The pallbearers stood in a dark row behind the coffin, like a chorus of elders in a tragedy. Henry was the youngest one. He stood there quietly, his hands folded before him - big, white, scholarly hands, capable and well-kept, the same hands that had dug in Bunny’s neck for a pulse and rolled his head back and forth on its poor broken stem while the rest of us leaned over the edge, breathless, watching. […]
Slowly, slowly, with a drugged, fathomless calm, Henry bent and picked up a handful of dirt. He held it over the grave and let it trickle from his fingers. Then, with terrible composure, he stepped back and absently dragged the hand across his chest, smearing mud upon his lapel, his tie, the starched immaculate white of his shirt.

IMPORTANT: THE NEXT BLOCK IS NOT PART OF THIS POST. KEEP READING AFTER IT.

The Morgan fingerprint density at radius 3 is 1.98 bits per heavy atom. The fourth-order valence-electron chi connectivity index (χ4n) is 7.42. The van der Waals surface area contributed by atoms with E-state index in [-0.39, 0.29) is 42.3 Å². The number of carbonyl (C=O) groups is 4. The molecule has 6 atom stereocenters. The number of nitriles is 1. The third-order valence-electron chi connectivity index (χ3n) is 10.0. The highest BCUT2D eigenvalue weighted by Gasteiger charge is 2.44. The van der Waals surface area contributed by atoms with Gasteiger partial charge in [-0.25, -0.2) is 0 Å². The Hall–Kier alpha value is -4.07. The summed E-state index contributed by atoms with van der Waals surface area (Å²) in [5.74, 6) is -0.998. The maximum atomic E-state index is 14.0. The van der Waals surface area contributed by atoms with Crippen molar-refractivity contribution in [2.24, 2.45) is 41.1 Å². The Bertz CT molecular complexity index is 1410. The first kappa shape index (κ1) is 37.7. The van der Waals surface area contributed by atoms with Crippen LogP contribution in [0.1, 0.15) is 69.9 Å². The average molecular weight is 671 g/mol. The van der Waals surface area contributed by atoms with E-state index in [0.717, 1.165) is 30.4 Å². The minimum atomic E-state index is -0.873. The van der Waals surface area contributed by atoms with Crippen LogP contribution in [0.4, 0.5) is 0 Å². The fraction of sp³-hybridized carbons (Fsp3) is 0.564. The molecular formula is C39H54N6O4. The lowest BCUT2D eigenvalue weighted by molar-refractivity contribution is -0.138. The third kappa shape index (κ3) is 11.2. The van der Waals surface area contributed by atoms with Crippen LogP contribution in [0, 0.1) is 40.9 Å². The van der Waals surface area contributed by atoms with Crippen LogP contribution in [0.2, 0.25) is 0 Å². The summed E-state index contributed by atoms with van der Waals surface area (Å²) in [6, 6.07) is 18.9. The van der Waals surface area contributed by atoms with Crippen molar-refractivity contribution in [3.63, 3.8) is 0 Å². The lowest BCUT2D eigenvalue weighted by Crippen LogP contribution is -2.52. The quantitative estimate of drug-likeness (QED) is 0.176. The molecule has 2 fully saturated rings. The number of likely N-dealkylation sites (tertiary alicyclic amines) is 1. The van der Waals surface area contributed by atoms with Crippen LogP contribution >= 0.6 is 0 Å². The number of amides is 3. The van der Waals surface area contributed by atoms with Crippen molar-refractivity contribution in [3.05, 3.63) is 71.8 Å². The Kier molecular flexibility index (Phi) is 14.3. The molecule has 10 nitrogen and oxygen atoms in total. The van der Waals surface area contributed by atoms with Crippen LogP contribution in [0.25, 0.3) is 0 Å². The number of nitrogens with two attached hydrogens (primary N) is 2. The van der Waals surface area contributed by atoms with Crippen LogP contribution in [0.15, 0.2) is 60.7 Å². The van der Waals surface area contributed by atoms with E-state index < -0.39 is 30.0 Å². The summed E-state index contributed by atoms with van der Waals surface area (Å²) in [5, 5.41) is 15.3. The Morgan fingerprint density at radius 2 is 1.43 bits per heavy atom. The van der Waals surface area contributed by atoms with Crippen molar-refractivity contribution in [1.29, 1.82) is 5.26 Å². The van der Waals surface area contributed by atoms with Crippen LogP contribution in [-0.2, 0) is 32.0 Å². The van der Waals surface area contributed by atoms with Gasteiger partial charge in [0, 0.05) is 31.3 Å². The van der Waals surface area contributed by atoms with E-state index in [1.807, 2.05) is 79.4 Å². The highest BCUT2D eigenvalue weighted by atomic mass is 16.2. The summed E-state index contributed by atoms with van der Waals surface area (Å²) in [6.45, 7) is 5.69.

I stared at him. So did Julian, and Francis, and the twins, with a kind of shocked horror. He seemed not to realise he had done anything out of the ordinary. He stood there perfectly still, the wind ruffling his hair and the dull light glinting from the rims of his glasses.